Right turn: FDI norms in key sectors eased

Written by Corporate Bureau | New Delhi, Jan 30 | Updated: Jan 31 2008, 06:13am hrs
In a major step to draw large-scale investment into critical sectors, the government revised the cap on FDI in critical sectors like aviation, petroleum & natural gas refining, commodity exchanges and a part of the financial sector on Wednesday. It also eased the norms for investment in industrial parks and mining of certain metals.

The last significant movement forward on FDI by the current administration was for the telecom sector in 2005, when the cap was raised to 74%. Relaxation of FDI caps by the UPA government has been delayed by strong opposition from some allies, most notably the left parties.

In the aviation sector, the omnibus air transport services category has been split to allow more play for FDI. The domestic scheduled passenger airline sector will remain capped at 49%, but for non-scheduled airlines, the FDI limit goes up to 74%, along with that for chartered airlines and cargo airlines. Foreign airlines will still not be allowed to come in through this route.

FDI in ground-handling services has also been hiked to 74% and placed on the automatic route, subject to sectoral regulations and security clearances. This will benefit new players like Nacil and private sector airport developers. NRI investment would be allowed up to 100% for these activities. Also, helicopter and seaplane services have been allowed 100% FDI. The sector is now dominated by public sector Pawan Hans.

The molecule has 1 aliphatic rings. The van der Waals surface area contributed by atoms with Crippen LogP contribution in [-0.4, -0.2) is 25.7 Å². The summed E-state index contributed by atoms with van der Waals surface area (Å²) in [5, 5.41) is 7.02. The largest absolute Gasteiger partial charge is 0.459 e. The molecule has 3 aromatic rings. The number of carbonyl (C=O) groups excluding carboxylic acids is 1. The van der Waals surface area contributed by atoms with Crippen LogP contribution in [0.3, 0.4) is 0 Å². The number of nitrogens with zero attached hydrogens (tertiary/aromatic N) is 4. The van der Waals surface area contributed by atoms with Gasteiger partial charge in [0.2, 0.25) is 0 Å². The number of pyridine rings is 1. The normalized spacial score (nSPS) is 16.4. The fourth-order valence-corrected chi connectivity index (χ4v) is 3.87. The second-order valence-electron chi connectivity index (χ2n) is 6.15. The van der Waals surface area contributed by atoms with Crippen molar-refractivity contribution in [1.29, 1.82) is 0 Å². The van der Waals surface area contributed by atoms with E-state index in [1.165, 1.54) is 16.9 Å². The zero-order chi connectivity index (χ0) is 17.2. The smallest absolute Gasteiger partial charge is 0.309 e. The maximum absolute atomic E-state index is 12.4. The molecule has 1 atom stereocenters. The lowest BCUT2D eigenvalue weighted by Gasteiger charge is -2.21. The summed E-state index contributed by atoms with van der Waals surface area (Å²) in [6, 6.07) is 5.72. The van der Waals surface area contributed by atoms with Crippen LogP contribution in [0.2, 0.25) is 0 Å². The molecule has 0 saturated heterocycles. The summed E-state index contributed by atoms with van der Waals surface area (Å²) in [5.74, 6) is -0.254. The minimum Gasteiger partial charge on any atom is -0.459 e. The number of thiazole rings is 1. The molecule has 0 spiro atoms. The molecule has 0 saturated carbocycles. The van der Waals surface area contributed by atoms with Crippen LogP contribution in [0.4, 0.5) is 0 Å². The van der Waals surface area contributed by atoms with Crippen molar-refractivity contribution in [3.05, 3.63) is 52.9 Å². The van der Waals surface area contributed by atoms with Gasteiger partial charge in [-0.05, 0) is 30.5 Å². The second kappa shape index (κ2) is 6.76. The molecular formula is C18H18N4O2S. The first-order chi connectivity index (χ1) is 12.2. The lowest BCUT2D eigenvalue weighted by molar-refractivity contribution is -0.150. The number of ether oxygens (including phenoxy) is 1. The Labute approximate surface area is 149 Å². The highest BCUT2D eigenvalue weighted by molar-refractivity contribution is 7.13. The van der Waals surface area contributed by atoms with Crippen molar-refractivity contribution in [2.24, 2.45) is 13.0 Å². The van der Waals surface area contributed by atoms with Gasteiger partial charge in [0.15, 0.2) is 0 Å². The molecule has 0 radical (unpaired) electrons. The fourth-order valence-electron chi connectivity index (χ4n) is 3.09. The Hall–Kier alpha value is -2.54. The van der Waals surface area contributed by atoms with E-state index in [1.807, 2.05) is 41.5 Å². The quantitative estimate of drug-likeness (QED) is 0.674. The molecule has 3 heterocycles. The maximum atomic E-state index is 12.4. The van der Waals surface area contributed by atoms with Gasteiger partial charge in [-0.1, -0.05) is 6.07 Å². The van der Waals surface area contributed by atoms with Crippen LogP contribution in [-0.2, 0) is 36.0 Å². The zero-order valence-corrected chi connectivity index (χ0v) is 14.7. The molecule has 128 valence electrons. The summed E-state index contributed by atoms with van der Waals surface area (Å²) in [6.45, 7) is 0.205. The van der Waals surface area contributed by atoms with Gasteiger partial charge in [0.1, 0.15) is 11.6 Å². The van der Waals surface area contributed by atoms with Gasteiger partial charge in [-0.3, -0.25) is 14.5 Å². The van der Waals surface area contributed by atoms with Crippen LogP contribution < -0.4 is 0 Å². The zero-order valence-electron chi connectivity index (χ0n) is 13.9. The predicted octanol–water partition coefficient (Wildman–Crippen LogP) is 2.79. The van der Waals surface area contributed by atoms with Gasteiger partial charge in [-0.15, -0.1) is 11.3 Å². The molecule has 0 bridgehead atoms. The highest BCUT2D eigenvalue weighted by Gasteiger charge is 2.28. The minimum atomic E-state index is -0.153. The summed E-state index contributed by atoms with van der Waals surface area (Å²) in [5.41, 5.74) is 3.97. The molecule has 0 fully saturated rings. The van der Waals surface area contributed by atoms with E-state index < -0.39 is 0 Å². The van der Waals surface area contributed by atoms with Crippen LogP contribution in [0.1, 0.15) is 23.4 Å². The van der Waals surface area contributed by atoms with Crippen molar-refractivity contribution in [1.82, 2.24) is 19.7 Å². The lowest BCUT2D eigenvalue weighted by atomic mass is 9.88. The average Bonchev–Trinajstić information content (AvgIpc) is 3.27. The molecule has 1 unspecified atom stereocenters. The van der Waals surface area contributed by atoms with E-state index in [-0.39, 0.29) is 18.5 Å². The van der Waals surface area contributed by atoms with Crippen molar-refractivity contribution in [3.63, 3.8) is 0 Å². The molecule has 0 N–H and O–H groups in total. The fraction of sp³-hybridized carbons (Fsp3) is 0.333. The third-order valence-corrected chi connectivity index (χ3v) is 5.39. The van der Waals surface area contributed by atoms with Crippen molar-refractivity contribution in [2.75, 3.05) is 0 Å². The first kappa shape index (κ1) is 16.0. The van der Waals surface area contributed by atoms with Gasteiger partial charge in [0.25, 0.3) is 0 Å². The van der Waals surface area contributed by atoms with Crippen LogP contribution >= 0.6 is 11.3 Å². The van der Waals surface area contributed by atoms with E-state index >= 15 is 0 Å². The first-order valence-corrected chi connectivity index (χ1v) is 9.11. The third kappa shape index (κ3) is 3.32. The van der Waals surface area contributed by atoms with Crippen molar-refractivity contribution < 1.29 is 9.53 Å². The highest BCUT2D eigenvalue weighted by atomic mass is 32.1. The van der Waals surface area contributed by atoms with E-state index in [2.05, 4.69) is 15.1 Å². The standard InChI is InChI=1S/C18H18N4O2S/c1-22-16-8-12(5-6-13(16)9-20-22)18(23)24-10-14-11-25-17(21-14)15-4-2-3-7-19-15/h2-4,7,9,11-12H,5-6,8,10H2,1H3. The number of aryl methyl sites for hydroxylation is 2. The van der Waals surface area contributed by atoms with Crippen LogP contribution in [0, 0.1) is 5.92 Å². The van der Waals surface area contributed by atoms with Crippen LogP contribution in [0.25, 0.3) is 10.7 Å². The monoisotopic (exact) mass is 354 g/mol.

The government is trying to woo global investors to pump much more than the $19.5 billion received in 2006-07 to boost infrastructure. China received $63 billion in the same period.

For the petroleum sector, minister for information & broadcasting Priyaranjan Dasmunsi told reporters after a meeting of the Union Cabinet that foreign companies planning a refinery venture with state-run oil companies would be allowed a stake as high as 49%, compared with the current 26%. But he added that there would be no disinvestment to alter the public sector nature of Indian companies.

In the financial sector, the Cabinet permitted up to 49% FDI in credit information bureaus, including 24% FII investment. However, the bureaus must be listed with a stock exchange. They would act as storehouses of financial information to help banks and insurance companies track the credit profiles of individuals and companies.

In the construction sector, FIIs registered under the portfolio investment scheme would now be treated as distinct from FDI. This has opened the route for higher FDI into the sector, as it would reduce the number of requisite approvals.